In the Press
Thursday, October 14, 2021Congress Itself Should Prosecute Those It Charges With Contempt — A Commentary by Stephen L. Carter ’79 Bloomberg
Thursday, October 14, 2021Stephen Breyer’s Supreme Delusions The New Republic
Thursday, October 14, 2021America as a “Shining City on a Hill”—and Other Myths to Die By — A Commentary by Gregg Gonsalves The Nation
Saturday, October 9, 2021Beside Classrooms, Americans Have Learned About Democracy at the Movies NPR
Thursday, December 6, 2018
MFIA Clinic Files Lawsuit Against CIA
Acting for two investigative journalists, the Media Freedom & Information Access Clinic has sued the Central Intelligence Agency for silencing the top FBI interrogator of Guantanamo detainee Abu Zubaydah. The lawsuit alleges a CIA effort to mislead the American public about the effectiveness of torture.
The lawsuit was filed on December 3, 2018, in federal court in the Southern District of New York on behalf of Pulitzer Prize-winning journalist Raymond Bonner and Academy Award-winning documentarian Alex Gibney. Bonner and Gibney are collaborating on a documentary about the CIA’s use of so-called “enhanced interrogation techniques” after 9/11. The film focuses on the use of EITs on Abu Zubaydah, who was subjected to waterboarding at least 83 times after being secretly detained as a suspected member of al-Qaeda.
For the documentary, Bonner and Gibney are seeking to interview former FBI Special Agent Ali Soufan, who was the FBI’s lead interrogator of Zubaydah. Soufan interrogated Zubaydah himself while Zubaydah was held in a secret CIA prison in Thailand and witnessed some of the CIA’s initial experimental use of EITs on Zubaydah, according to the lawsuit. After leaving the FBI, Soufan wrote The Black Banners: The Inside Story of 9/11 and the War Against al-Qaeda, in which he discussed his time as an FBI interrogator. While the FBI approved his book for publication, the CIA redacted large portions and he was forced to publish with entire pages blacked-out. Soufan maintains that none of the redacted information is properly classified.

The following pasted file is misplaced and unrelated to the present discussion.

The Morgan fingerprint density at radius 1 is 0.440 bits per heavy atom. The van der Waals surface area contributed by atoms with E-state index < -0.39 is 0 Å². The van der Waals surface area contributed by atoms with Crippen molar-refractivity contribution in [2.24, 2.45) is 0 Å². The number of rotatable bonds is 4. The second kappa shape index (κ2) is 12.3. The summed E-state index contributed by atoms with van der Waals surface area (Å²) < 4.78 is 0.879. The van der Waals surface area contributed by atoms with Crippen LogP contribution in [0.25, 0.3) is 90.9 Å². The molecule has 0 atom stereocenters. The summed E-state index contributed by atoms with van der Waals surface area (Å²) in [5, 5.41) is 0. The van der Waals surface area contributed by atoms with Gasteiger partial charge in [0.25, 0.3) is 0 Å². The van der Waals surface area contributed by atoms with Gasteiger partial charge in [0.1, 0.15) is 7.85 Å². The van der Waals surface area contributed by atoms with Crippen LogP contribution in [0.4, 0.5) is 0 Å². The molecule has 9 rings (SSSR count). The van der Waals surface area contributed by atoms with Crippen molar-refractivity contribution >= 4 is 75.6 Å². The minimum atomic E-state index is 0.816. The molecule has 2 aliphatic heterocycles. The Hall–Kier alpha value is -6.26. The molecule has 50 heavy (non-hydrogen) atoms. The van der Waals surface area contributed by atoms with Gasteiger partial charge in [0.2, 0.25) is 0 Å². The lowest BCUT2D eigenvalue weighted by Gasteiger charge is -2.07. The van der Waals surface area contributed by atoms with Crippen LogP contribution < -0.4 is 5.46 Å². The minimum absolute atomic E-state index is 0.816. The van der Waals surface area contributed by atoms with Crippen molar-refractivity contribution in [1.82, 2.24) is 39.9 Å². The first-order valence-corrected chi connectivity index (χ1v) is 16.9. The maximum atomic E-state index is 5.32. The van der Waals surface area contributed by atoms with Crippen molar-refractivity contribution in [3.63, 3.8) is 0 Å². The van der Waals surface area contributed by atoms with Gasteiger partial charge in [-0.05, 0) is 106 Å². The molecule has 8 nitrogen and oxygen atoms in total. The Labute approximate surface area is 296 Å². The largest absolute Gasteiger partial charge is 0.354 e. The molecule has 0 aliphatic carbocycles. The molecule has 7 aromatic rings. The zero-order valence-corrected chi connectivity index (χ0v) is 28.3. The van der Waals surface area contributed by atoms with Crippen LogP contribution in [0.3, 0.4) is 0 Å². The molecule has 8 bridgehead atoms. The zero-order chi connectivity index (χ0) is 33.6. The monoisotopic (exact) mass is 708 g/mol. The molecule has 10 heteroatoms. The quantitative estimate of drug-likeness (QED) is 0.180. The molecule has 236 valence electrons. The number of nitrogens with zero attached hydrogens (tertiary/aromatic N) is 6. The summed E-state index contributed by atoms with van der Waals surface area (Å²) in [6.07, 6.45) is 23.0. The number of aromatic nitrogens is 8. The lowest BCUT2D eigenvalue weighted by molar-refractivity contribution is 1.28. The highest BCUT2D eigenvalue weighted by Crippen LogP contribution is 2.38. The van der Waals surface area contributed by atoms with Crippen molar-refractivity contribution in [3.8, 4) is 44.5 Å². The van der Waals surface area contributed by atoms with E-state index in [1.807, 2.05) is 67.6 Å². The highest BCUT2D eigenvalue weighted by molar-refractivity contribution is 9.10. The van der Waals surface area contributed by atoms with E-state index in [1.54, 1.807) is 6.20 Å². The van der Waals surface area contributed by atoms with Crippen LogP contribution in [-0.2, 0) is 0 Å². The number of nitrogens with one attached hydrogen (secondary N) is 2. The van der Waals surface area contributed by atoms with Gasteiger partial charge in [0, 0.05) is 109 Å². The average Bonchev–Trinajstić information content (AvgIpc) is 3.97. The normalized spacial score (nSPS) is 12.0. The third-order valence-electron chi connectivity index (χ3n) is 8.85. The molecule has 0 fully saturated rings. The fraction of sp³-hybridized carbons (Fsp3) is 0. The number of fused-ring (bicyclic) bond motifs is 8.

Soufan has been a vocal critic of the CIA’s use of EITs, claiming that EITs were ineffective in leading to actionable intelligence. Bonner and Gibney want to interview Soufan about the interrogation of Zubaydah, and Soufan wishes to speak to them, but will not speak about anything the CIA redacted from his book. Soufan has a credible concern of prosecution if he discusses information the CIA considers to be classified, according to the clinic.
MFIA’s lawsuit seeks to lift the CIA’s gag on Soufan so that Bonner and Gibney may exercise their First Amendment right to receive truthful information. The complaint alleges that none of the information Soufan is currently gagged from discussing is properly classified because information regarding the CIA’s use of EITs has been officially acknowledged and is now publicly available. The complaint also alleges that the CIA’s redactions are part of a politically-motivated effort to mislead the public about the effectiveness of EITs, since the CIA has approved for publication other books detailing the same events by supporters of the CIA’s use of EITs.
Clinical lecturers David A. Schulz ’78 and Charles Crain, students David Froomkin ’20 and Katrin Marquez ’20, and Ballard Spahr LLP attorneys Joe Slaughter and Steven Zansberg all worked on this matter.
The Yale Law School Media Freedom and Information Access Clinic is a legal services clinic dedicated to increasing government transparency, defending the essential work of news gatherers, and protecting freedom of expression through impact litigation, direct legal services, and policy work. The clinic is an initiative of the Information Society Project at Yale Law School and is funded by the Floyd Abrams Institute for Freedom of Expression.